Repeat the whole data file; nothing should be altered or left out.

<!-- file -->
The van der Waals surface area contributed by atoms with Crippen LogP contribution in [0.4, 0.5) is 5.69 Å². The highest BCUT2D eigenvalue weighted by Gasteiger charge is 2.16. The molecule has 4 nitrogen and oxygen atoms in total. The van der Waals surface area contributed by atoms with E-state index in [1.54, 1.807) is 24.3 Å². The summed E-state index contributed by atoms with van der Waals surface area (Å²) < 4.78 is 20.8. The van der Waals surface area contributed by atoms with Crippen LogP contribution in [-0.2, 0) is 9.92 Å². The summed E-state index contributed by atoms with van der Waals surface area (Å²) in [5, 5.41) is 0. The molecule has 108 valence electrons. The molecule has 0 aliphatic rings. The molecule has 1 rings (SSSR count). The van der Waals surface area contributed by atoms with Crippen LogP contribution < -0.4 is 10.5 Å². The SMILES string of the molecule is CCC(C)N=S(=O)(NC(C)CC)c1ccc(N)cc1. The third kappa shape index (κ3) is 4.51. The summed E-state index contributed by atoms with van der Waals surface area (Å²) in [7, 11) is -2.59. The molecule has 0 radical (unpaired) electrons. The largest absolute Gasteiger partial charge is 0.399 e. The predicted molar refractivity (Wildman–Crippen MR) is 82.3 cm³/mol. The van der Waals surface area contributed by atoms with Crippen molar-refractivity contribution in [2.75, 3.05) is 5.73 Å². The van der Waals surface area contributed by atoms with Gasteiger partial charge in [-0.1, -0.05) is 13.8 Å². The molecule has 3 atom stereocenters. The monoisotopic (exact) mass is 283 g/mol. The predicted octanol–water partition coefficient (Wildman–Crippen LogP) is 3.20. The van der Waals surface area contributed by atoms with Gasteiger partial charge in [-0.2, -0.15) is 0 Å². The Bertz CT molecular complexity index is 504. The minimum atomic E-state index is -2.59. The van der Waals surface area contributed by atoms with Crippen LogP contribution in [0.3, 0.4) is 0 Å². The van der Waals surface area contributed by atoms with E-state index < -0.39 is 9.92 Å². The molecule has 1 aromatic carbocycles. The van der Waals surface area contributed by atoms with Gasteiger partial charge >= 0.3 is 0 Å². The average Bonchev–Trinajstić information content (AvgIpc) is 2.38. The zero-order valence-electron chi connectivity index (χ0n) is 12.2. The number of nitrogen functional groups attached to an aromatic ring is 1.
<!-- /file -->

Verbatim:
The van der Waals surface area contributed by atoms with Crippen LogP contribution in [0.4, 0.5) is 5.69 Å². The highest BCUT2D eigenvalue weighted by Gasteiger charge is 2.16. The molecule has 4 nitrogen and oxygen atoms in total. The van der Waals surface area contributed by atoms with E-state index in [1.54, 1.807) is 24.3 Å². The summed E-state index contributed by atoms with van der Waals surface area (Å²) < 4.78 is 20.8. The van der Waals surface area contributed by atoms with Crippen LogP contribution in [-0.2, 0) is 9.92 Å². The summed E-state index contributed by atoms with van der Waals surface area (Å²) in [5, 5.41) is 0. The molecule has 108 valence electrons. The molecule has 0 aliphatic rings. The molecule has 1 rings (SSSR count). The van der Waals surface area contributed by atoms with Crippen LogP contribution < -0.4 is 10.5 Å². The SMILES string of the molecule is CCC(C)N=S(=O)(NC(C)CC)c1ccc(N)cc1. The third kappa shape index (κ3) is 4.51. The summed E-state index contributed by atoms with van der Waals surface area (Å²) in [7, 11) is -2.59. The molecule has 0 radical (unpaired) electrons. The largest absolute Gasteiger partial charge is 0.399 e. The predicted molar refractivity (Wildman–Crippen MR) is 82.3 cm³/mol. The van der Waals surface area contributed by atoms with Crippen molar-refractivity contribution in [2.75, 3.05) is 5.73 Å². The van der Waals surface area contributed by atoms with Gasteiger partial charge in [-0.1, -0.05) is 13.8 Å². The molecule has 3 atom stereocenters. The monoisotopic (exact) mass is 283 g/mol. The predicted octanol–water partition coefficient (Wildman–Crippen LogP) is 3.20. The van der Waals surface area contributed by atoms with Gasteiger partial charge in [-0.2, -0.15) is 0 Å². The Bertz CT molecular complexity index is 504. The minimum atomic E-state index is -2.59. The van der Waals surface area contributed by atoms with Crippen LogP contribution in [0.3, 0.4) is 0 Å². The van der Waals surface area contributed by atoms with E-state index < -0.39 is 9.92 Å². The molecule has 1 aromatic carbocycles. The van der Waals surface area contributed by atoms with Gasteiger partial charge >= 0.3 is 0 Å². The average Bonchev–Trinajstić information content (AvgIpc) is 2.38. The zero-order valence-electron chi connectivity index (χ0n) is 12.2. The number of nitrogen functional groups attached to an aromatic ring is 1.